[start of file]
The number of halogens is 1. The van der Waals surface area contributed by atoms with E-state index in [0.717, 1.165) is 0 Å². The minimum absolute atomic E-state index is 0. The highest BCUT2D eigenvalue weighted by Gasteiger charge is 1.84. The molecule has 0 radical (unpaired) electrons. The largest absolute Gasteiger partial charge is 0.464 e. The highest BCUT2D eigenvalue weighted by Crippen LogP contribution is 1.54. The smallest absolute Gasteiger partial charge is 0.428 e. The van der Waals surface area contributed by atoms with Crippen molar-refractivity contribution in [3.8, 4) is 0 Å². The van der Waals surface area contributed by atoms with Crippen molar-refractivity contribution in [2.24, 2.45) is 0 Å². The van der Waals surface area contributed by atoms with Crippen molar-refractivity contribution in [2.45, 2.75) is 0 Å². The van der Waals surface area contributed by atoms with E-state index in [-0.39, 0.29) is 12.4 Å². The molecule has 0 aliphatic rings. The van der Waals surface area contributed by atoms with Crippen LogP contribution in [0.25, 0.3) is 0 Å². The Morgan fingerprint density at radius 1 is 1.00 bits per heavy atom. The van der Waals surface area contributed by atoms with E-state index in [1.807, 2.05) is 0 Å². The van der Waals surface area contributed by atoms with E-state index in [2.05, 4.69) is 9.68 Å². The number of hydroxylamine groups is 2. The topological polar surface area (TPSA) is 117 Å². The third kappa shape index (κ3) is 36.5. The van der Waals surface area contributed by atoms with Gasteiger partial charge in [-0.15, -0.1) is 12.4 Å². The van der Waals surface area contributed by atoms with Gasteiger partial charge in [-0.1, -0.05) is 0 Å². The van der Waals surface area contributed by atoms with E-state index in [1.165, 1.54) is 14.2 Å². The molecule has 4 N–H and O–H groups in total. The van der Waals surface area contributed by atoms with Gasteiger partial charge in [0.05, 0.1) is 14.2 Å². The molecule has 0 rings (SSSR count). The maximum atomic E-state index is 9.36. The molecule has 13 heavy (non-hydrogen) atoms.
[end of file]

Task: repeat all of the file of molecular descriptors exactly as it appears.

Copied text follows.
The number of halogens is 1. The van der Waals surface area contributed by atoms with E-state index in [0.717, 1.165) is 0 Å². The minimum absolute atomic E-state index is 0. The highest BCUT2D eigenvalue weighted by Gasteiger charge is 1.84. The molecule has 0 radical (unpaired) electrons. The largest absolute Gasteiger partial charge is 0.464 e. The highest BCUT2D eigenvalue weighted by Crippen LogP contribution is 1.54. The smallest absolute Gasteiger partial charge is 0.428 e. The van der Waals surface area contributed by atoms with Crippen molar-refractivity contribution in [3.8, 4) is 0 Å². The van der Waals surface area contributed by atoms with Crippen molar-refractivity contribution in [2.24, 2.45) is 0 Å². The van der Waals surface area contributed by atoms with Crippen molar-refractivity contribution in [2.45, 2.75) is 0 Å². The van der Waals surface area contributed by atoms with E-state index in [-0.39, 0.29) is 12.4 Å². The molecule has 0 aliphatic rings. The van der Waals surface area contributed by atoms with Crippen LogP contribution in [0.25, 0.3) is 0 Å². The Morgan fingerprint density at radius 1 is 1.00 bits per heavy atom. The van der Waals surface area contributed by atoms with E-state index in [1.807, 2.05) is 0 Å². The van der Waals surface area contributed by atoms with E-state index in [2.05, 4.69) is 9.68 Å². The number of hydroxylamine groups is 2. The topological polar surface area (TPSA) is 117 Å². The third kappa shape index (κ3) is 36.5. The van der Waals surface area contributed by atoms with Gasteiger partial charge in [-0.15, -0.1) is 12.4 Å². The van der Waals surface area contributed by atoms with Gasteiger partial charge in [-0.1, -0.05) is 0 Å². The van der Waals surface area contributed by atoms with E-state index in [1.165, 1.54) is 14.2 Å². The molecule has 4 N–H and O–H groups in total. The van der Waals surface area contributed by atoms with Gasteiger partial charge in [0.05, 0.1) is 14.2 Å². The molecule has 0 rings (SSSR count). The maximum atomic E-state index is 9.36. The molecule has 13 heavy (non-hydrogen) atoms.